Women lining up to receive water and other supplies after the massive floods that hit Quillacollo, a municipality to the west of Cochabamba.

As I've said before, when you're walking down the leafy streets of Cochabamba, it's very easy to forget where you really are. With rolling, verdant hills and large, ornate (and when I say ornate, I really mean mafia-style...you know what I mean) homes, Cadillacs and Mercedes Benzes, you might as well be in Staten Island. (Seriously!) There is a lot of money that comes through Cochabamba, one, because of the intense legal commerce (electronics, clothing) that goes on--and we know money always makes money--and two, unfortunately, because of the illicit commerse that goes on. Ever seen Scarface? Alejandro Sosa counts the city as his provenance.
Bolivia? A poor country, no way. It's way nicer than Argentina, the Dominican, wherever. Come on, I have hot water in my shower and my internet works! The point is, that, up until my trip to Quillacollo, to me, this country did not really represent the Latin America I've known.

Quillacollo is an hour bus ride outside the city limits and is known for its devout Catholicism and various religious festivals that occur throughout the year. We didn't visit the area with hopes of attending a festival or a party; we visited to bring water, clothes, and any supplies we could muster on very short notice. This season has been particularly rainy for the province and many homes could not withstand the immense inundations that result. Over 3,000 families have been left homeless or with homes that are virtually inhabitable. (This being said, most families are comprised of 5-7 people.) These people, who already have very little, have been left with nothing. And although there exists a sort of Bolivian red-cross and a FEMA-like agency, the government was only able to provide a handful of tents and very few bottles of water to the population. Most of the Quillacollans are hanging on by a thread, dehydrated and packed like sardines in government-issued, temporary lodging.

A home destroyed by flooding in Quillacollo

So, we went, brought our tools, and tried to make the best of a dire situation. Some came armed with liters of water; some, pajamas; some, baby shoes, and one girl, from Japan and who is probably still mourning the drama in her own country, brought paper. Paper? These people need clothing and food and liquids and she brings paper? Let me tell you that this wasn't any paper, this wasn't generic lined looseleaf or bright white computer paper, the paper that belonged to the Japanese girl was small, square, and multi-colored. I once heard a story about a psychologist who treated victims of the Cambodian genocide and was bracing herself to talk endlessly about the pain and suffering that the people underwent. After meeting the survivors, however, she was completely surprised that they barely wanted to talk about the aches of war, but rather their personal drama, seemingly petty things--like, who went out with so and so's boyfriend and who is gaining too much weight. Gossip. Fun. Chit-chat. Here we are, a group of seemingly wealthy foreigners (or at least wealthy enough to pay for an extended trip to a third world country) preoccupied with supplies and practical items. And here is the Japanese girl, a girl who cannot return to her country because of radioactivity, bringing paper for what reason? To teach the children origami.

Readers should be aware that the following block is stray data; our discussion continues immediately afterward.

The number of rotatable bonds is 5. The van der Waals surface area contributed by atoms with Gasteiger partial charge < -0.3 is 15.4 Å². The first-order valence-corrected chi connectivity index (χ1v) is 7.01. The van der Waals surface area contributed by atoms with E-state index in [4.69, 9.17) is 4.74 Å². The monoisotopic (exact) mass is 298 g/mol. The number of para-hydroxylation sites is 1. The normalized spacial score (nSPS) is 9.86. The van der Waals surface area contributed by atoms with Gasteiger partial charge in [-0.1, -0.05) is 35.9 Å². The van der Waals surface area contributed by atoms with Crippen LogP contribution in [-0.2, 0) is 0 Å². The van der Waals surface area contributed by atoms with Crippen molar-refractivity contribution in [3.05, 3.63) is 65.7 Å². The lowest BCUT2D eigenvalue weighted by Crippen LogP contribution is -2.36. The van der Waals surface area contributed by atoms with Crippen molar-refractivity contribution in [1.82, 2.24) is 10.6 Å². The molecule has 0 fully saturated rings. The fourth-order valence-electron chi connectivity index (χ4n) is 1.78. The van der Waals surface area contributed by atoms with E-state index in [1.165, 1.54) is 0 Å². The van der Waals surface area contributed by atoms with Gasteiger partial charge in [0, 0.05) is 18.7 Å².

Suddenly, a crowd of several hundred desolate faces burst into smiles. These brightly colored little papers began to take the form of lotus flowers, cranes, and pinwheels, all while the Japanese girl sat quietly on the curb, folding and folding, as the kids shouted, "My turn! Make me one!" and chased each other around, laughing, and playing. We all became origami experts out of necessity. The demand superceded supply. The paper airplane you learned to make in second grade? There are five boys over there that want one. Fold, fold! The paper box you learned to make during recess at age 10, make twenty. Keep folding! The smiles grew, the laughter continued, and our hands got tired.

We stayed at Quillacollo until our paper ran out and still, the children (and adults) asked when we would return. Puzzled faces and broken hearts, we realized we had to do something, and arranged a community clean-up every Tuesday and Thursday evening until our supplies (and ourselves) are exhausted.

It is very difficult to think about the consequences if all is lost. You always make a mental list of the things you would take out of your house if there was a fire--the important things, passports, money, photographs. But being prepared and being saved often times transcend the "important" things, because what is truly important is being able to smile and maintain a personal normalcy through stressful tribulations.


  1. OK...I am crying now...what a beautiful post...just fabulous! Have you read (young adult, true story) "Sadako and the Thousand Paper Cranes"? Here's just a tiny part of the synopsis:

    "Recalling a Japanese legend, Sadako sets to work folding paper cranes. For the legend holds that if a sick person folds one thousand cranes, the gods will grant her wish and make her healthy again." Makes for an interesting parallel to your story.

    Great photos, too, Kristi! You should really consider photo-journalism...seriously!

  2. Thanks, Tricia!

    I haven't read that, but when I get back, I most definitely will check it out. Thanks for your support! :)